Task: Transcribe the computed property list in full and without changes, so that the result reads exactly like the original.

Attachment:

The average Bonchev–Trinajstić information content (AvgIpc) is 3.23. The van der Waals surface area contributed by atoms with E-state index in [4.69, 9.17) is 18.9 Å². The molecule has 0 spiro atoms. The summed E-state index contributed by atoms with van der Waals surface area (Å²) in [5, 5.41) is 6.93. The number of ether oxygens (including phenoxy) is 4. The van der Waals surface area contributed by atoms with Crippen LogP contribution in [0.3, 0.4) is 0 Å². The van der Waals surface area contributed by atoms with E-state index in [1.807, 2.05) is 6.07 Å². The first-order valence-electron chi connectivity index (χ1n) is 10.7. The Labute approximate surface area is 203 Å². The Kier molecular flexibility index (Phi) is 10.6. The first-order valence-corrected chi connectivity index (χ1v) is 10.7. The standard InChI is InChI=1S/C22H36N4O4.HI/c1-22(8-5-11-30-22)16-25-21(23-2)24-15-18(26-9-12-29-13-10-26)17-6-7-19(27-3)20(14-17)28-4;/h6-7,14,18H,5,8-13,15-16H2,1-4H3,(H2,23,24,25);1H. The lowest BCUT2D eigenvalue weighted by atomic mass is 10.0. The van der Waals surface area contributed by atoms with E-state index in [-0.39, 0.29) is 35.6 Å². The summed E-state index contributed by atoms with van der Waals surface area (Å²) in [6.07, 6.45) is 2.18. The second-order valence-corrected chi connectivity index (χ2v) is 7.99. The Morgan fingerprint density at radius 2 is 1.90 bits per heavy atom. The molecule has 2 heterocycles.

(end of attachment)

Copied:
The average Bonchev–Trinajstić information content (AvgIpc) is 3.23. The van der Waals surface area contributed by atoms with E-state index in [4.69, 9.17) is 18.9 Å². The molecule has 0 spiro atoms. The summed E-state index contributed by atoms with van der Waals surface area (Å²) in [5, 5.41) is 6.93. The number of ether oxygens (including phenoxy) is 4. The van der Waals surface area contributed by atoms with Crippen LogP contribution in [0.3, 0.4) is 0 Å². The van der Waals surface area contributed by atoms with E-state index in [1.807, 2.05) is 6.07 Å². The first-order valence-electron chi connectivity index (χ1n) is 10.7. The Labute approximate surface area is 203 Å². The Kier molecular flexibility index (Phi) is 10.6. The first-order valence-corrected chi connectivity index (χ1v) is 10.7. The standard InChI is InChI=1S/C22H36N4O4.HI/c1-22(8-5-11-30-22)16-25-21(23-2)24-15-18(26-9-12-29-13-10-26)17-6-7-19(27-3)20(14-17)28-4;/h6-7,14,18H,5,8-13,15-16H2,1-4H3,(H2,23,24,25);1H. The lowest BCUT2D eigenvalue weighted by atomic mass is 10.0. The van der Waals surface area contributed by atoms with E-state index in [-0.39, 0.29) is 35.6 Å². The summed E-state index contributed by atoms with van der Waals surface area (Å²) in [6.07, 6.45) is 2.18. The second-order valence-corrected chi connectivity index (χ2v) is 7.99. The Morgan fingerprint density at radius 2 is 1.90 bits per heavy atom. The molecule has 2 heterocycles.